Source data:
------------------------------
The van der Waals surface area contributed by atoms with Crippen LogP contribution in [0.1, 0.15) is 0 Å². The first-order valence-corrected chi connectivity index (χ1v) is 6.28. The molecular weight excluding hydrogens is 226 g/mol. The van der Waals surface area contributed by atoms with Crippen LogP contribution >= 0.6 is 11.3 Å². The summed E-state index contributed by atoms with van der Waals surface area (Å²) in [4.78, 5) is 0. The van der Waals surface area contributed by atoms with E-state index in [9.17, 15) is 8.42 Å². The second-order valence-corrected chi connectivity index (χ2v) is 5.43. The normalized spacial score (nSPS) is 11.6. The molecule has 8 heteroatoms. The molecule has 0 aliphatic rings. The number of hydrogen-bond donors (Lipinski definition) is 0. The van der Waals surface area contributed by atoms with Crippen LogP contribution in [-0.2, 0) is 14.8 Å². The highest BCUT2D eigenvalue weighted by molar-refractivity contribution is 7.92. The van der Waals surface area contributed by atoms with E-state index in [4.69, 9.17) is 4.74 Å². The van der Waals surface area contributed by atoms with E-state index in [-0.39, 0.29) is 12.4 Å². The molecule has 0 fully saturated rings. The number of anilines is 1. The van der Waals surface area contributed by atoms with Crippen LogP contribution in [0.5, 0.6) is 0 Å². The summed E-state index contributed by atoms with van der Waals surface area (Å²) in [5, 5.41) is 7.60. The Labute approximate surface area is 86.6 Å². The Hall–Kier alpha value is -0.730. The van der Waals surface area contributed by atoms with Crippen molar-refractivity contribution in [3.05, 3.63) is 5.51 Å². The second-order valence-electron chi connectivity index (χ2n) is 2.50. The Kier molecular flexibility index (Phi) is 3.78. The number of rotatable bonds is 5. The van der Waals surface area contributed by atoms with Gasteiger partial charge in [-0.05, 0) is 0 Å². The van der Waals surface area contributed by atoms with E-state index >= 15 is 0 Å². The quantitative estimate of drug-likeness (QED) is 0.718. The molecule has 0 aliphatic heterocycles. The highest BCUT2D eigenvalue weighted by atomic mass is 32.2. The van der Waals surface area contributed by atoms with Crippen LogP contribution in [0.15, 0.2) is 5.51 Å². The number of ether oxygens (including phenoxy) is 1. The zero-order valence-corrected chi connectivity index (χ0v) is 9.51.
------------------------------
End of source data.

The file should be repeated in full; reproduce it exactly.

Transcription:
The van der Waals surface area contributed by atoms with Crippen LogP contribution in [0.1, 0.15) is 0 Å². The first-order valence-corrected chi connectivity index (χ1v) is 6.28. The molecular weight excluding hydrogens is 226 g/mol. The van der Waals surface area contributed by atoms with Crippen LogP contribution >= 0.6 is 11.3 Å². The summed E-state index contributed by atoms with van der Waals surface area (Å²) in [4.78, 5) is 0. The van der Waals surface area contributed by atoms with E-state index in [9.17, 15) is 8.42 Å². The second-order valence-corrected chi connectivity index (χ2v) is 5.43. The normalized spacial score (nSPS) is 11.6. The molecule has 8 heteroatoms. The molecule has 0 aliphatic rings. The number of hydrogen-bond donors (Lipinski definition) is 0. The van der Waals surface area contributed by atoms with Crippen LogP contribution in [-0.2, 0) is 14.8 Å². The highest BCUT2D eigenvalue weighted by molar-refractivity contribution is 7.92. The van der Waals surface area contributed by atoms with E-state index in [4.69, 9.17) is 4.74 Å². The van der Waals surface area contributed by atoms with E-state index in [-0.39, 0.29) is 12.4 Å². The molecule has 0 fully saturated rings. The number of anilines is 1. The van der Waals surface area contributed by atoms with Crippen LogP contribution in [0.5, 0.6) is 0 Å². The summed E-state index contributed by atoms with van der Waals surface area (Å²) in [5, 5.41) is 7.60. The Labute approximate surface area is 86.6 Å². The Hall–Kier alpha value is -0.730. The van der Waals surface area contributed by atoms with Crippen molar-refractivity contribution in [3.05, 3.63) is 5.51 Å². The second-order valence-electron chi connectivity index (χ2n) is 2.50. The Kier molecular flexibility index (Phi) is 3.78. The number of rotatable bonds is 5. The van der Waals surface area contributed by atoms with Gasteiger partial charge in [-0.05, 0) is 0 Å². The van der Waals surface area contributed by atoms with E-state index >= 15 is 0 Å². The quantitative estimate of drug-likeness (QED) is 0.718. The molecule has 0 aliphatic heterocycles. The highest BCUT2D eigenvalue weighted by atomic mass is 32.2. The van der Waals surface area contributed by atoms with Crippen LogP contribution in [0.15, 0.2) is 5.51 Å². The number of ether oxygens (including phenoxy) is 1. The zero-order valence-corrected chi connectivity index (χ0v) is 9.51.